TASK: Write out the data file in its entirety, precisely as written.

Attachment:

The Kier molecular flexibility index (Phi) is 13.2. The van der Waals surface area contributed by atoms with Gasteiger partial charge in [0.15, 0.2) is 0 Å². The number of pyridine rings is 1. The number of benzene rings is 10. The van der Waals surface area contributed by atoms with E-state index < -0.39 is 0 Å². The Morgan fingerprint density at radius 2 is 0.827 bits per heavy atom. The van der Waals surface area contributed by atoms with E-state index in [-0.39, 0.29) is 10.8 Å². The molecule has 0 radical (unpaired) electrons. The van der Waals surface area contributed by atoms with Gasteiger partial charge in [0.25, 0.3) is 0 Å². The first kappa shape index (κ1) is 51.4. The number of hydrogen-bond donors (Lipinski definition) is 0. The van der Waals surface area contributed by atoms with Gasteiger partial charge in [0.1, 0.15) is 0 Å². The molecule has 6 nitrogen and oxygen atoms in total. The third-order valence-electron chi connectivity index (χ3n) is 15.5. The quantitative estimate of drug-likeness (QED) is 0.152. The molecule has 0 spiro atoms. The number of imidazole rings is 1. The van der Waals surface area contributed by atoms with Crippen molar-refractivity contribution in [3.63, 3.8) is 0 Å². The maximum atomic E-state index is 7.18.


The Kier molecular flexibility index (Phi) is 13.2. The van der Waals surface area contributed by atoms with Gasteiger partial charge in [0.15, 0.2) is 0 Å². The number of pyridine rings is 1. The number of benzene rings is 10. The van der Waals surface area contributed by atoms with E-state index < -0.39 is 0 Å². The Morgan fingerprint density at radius 2 is 0.827 bits per heavy atom. The van der Waals surface area contributed by atoms with E-state index in [-0.39, 0.29) is 10.8 Å². The molecule has 0 radical (unpaired) electrons. The van der Waals surface area contributed by atoms with Gasteiger partial charge in [0.25, 0.3) is 0 Å². The first kappa shape index (κ1) is 51.4. The number of hydrogen-bond donors (Lipinski definition) is 0. The van der Waals surface area contributed by atoms with Gasteiger partial charge in [0.1, 0.15) is 0 Å². The molecule has 6 nitrogen and oxygen atoms in total. The third-order valence-electron chi connectivity index (χ3n) is 15.5. The quantitative estimate of drug-likeness (QED) is 0.152. The molecule has 0 spiro atoms. The number of imidazole rings is 1. The van der Waals surface area contributed by atoms with Crippen molar-refractivity contribution in [3.63, 3.8) is 0 Å². The maximum atomic E-state index is 7.18.